This story is the fifth one to my Squish-Squash, Pumpkins and Gourds Prompt Call.
Stranded ‘Verse, after Family Distancing.
“There’s way too much orange around here.”
The woman was probably five years too old to be a Karen.
(Autumn was dreading the first time that someone called HER Karen.)
What she was, other than just past Karen-hood, other than wearing her cheap paper mask poorly (her nose was showing) and wielding her overpriced designer purse like a weapon, was obnoxious.
“It’s Autumn,” Autumn explained, from behind the protection of her very nice tie-dyed (orange and yellow) mask. “It’s a harvest display.”
The little town wasn’t quite still in lockdown, but since every craft fair for the foreseeable future had been cancelled, Autumn had been taking odd jobs around the place. It was better than just spending money, it was better than driving around not being able to do anything… and she couldn’t quite bring herself to just go and hide out at home. Her mother was fine; with the blessings Summer had layered on their mom, she had zero to nil chance of getting sick.
Heck, between the four of them, people within a five-mile ratio of their mother probably couldn’t get sick if they tried to.
Autumn was wishing she had that, with the woman in front of her – platinum blonde was on point, she must’ve had it salon-done recently – trying hard to get in her face.
“‘It’s autumn,'” the woman mocked. “It’s fall, so what? It doesn’t have to be orange. What are you, an idiot?”
Autumn counted to ten silently and wished one of her sisters were here. Since they weren’t, she made do with her own skillsets.
First, the Customer Service Smile. Second, selective deafness.
“I’m thinking the corn sheaves would look nice over here. I’m sorry, were you trying to get in the door?” The display was filling the sides of the former Woolworths’, which was serving this year as a Covid-19 testing site. The door was more than clear enough; Autumn was seven feet away from it. But some people (generally people who knew how to wear their masks) preferred to air on the side of caution, and Autumn couldn’t say she blamed them.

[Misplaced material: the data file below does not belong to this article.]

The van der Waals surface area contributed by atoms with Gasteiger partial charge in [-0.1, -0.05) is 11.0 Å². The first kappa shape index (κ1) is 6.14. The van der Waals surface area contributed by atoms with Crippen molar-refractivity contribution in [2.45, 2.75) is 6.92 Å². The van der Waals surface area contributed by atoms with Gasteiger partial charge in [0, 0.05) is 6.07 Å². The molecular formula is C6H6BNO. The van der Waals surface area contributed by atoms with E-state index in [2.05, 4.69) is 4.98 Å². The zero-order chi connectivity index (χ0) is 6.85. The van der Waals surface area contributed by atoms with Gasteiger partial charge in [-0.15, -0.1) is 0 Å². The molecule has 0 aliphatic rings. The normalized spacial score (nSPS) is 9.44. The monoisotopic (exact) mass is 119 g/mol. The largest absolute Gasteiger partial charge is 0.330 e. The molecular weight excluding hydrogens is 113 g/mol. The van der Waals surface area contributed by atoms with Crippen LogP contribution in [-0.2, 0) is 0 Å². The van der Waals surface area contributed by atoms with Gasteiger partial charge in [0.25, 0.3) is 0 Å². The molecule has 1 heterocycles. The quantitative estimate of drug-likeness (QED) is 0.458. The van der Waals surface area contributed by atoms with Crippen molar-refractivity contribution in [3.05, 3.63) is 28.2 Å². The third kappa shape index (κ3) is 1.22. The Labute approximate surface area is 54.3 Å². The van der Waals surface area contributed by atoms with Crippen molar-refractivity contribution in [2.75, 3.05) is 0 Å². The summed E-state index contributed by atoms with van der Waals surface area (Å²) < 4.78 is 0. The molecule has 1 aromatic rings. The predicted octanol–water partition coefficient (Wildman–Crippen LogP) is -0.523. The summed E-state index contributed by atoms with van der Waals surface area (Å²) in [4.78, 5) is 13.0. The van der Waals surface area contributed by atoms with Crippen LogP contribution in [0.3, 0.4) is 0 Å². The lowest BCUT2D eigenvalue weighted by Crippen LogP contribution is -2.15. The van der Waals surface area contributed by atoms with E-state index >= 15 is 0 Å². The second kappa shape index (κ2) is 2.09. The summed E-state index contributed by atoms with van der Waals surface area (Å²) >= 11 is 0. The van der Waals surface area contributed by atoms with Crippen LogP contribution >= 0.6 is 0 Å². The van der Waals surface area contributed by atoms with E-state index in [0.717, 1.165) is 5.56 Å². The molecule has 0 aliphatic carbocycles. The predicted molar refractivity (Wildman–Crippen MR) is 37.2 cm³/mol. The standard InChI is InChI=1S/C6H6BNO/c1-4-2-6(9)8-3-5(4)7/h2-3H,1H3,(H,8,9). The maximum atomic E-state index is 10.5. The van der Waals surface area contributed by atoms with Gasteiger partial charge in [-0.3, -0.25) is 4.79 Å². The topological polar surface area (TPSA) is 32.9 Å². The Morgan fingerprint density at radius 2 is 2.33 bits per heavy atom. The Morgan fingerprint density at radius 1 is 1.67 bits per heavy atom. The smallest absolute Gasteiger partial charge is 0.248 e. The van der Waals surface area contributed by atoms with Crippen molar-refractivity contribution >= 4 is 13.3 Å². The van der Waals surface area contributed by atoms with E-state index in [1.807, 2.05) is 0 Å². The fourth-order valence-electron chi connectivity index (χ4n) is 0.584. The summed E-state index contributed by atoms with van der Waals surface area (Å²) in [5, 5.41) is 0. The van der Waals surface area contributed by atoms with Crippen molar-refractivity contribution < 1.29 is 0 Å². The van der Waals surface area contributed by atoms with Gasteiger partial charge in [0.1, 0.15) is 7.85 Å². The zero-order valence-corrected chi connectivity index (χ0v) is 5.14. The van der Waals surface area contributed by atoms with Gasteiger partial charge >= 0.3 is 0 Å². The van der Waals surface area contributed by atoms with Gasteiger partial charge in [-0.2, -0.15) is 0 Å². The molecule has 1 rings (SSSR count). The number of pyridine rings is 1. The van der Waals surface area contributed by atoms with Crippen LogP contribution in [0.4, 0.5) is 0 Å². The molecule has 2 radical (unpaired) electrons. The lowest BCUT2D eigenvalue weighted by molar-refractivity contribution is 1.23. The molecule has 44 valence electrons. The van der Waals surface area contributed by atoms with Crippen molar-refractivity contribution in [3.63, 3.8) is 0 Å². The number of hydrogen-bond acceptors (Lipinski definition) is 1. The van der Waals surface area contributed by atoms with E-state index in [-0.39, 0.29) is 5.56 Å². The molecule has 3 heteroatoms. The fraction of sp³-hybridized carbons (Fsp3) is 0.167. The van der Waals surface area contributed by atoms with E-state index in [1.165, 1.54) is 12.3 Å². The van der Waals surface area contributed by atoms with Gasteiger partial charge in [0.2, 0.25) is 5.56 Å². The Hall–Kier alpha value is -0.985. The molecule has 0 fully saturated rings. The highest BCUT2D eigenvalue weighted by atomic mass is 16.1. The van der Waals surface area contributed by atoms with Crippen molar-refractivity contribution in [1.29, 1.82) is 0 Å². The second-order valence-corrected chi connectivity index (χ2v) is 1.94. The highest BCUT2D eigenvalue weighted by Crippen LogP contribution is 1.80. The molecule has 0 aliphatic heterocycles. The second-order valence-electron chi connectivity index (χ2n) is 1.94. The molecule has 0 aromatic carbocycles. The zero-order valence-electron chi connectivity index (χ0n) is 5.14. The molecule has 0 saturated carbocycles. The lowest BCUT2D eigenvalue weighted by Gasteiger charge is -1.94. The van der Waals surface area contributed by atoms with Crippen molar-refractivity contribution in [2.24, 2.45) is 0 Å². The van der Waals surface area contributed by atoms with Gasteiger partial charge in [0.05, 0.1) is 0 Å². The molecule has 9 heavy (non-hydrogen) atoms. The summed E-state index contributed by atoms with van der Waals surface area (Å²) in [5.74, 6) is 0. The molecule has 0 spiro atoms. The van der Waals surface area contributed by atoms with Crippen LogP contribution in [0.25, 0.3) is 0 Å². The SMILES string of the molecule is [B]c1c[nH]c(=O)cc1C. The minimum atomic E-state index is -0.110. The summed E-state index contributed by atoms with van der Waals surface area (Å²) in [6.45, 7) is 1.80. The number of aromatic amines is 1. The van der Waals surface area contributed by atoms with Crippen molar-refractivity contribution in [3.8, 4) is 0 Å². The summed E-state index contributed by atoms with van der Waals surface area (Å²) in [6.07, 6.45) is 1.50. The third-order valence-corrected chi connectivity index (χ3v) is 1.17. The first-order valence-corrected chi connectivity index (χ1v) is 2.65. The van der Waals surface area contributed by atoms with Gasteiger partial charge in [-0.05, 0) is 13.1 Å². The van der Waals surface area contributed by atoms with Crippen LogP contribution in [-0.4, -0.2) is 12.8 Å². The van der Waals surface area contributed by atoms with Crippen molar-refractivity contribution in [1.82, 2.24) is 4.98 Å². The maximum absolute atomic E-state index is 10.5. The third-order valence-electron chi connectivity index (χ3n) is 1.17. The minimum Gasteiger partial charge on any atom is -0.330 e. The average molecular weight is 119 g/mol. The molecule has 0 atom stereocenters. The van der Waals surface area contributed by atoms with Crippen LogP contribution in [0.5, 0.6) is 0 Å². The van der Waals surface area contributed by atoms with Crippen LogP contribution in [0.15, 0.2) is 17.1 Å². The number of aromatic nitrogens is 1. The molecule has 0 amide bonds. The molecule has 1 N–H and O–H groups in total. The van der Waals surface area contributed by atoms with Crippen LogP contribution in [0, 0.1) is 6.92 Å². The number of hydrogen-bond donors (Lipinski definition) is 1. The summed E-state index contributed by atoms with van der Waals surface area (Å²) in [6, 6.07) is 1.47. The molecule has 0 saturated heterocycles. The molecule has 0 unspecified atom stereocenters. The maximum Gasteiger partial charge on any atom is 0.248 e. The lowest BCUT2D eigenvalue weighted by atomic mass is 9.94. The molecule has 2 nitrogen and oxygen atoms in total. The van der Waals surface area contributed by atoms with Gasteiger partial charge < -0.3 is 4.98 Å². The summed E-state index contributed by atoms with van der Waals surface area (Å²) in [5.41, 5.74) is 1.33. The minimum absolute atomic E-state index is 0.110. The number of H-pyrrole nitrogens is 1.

“It needs blue. It needs some green. I don’t know who you are or why you’re making a mess of our street, but seriously, it needs some color.”
(Customer Service Smile two: Nothing you say will actually change anything I can do. Selective deafness ramped up.)
“If I’m not in your way, could you move about three feet that way, please?” Autumn gestured. “I’m just about to work on the window paintings.”
“I’m not in your way.” The woman glared at her. “Are you listening to a word I say?”
“I’d like to keep six feet between us, and it’ll work best if I start on this window here.” Autumn gestured. “The testing site’s open and there shouldn’t be a line right now..”
“I’m not here for a test.” The woman glared at her. “Are you at least going to paint some blue?”
She still hadn’t moved.
“Not if you don’t give me some space.” Autumn managed not to snap, but only by keeping her Artist Salesperson Face firmly on. Painted on, even.
“You should really be open to criticism, you know. There’s far too much orange here. It’s ridiculous. It’s fall, not the middle of a crate of oranges!”
“Oh, hey, Audi.” She’d been in the town for more than three weeks. She’d made her share of friends and then some; right now, one of those friends, Elan, was heading towards her with his arms wrapped around a giant box. “I got the stuff you were looking for. Oh, I like the corn sheaves. Good touch!”
“Thanks, Elan.” She winked at her friend. “Can you put them over there? I’ve got to get this window painted-“
“With some blue,” the woman cut in.
“-and then we can set them up. I’m thinking we can probably borrow the broken table from the Red Apple down the road. It’s weather proof and we can set it up right here.”
“Did you hear me?”
“I think maybe some of them around the tree out there, too?” Elan reached into the box. “Maybe… six of them? Seven?”
He pulled out big foam and resin pumpkins one at a time – orange first, and then yellow, lime green and teal, cyan, purple and magenta, and arranged them in a rainbow around the tree.
“Yeah, I think that’s good. All right.” The woman had backed up sufficiently. “Now we can prep the window. Thanks again, Elan.”
“Blue,” she heard the woman mutter again, but she ignored it.
If anyone knew what colors autumn was supposed to be, it was her.
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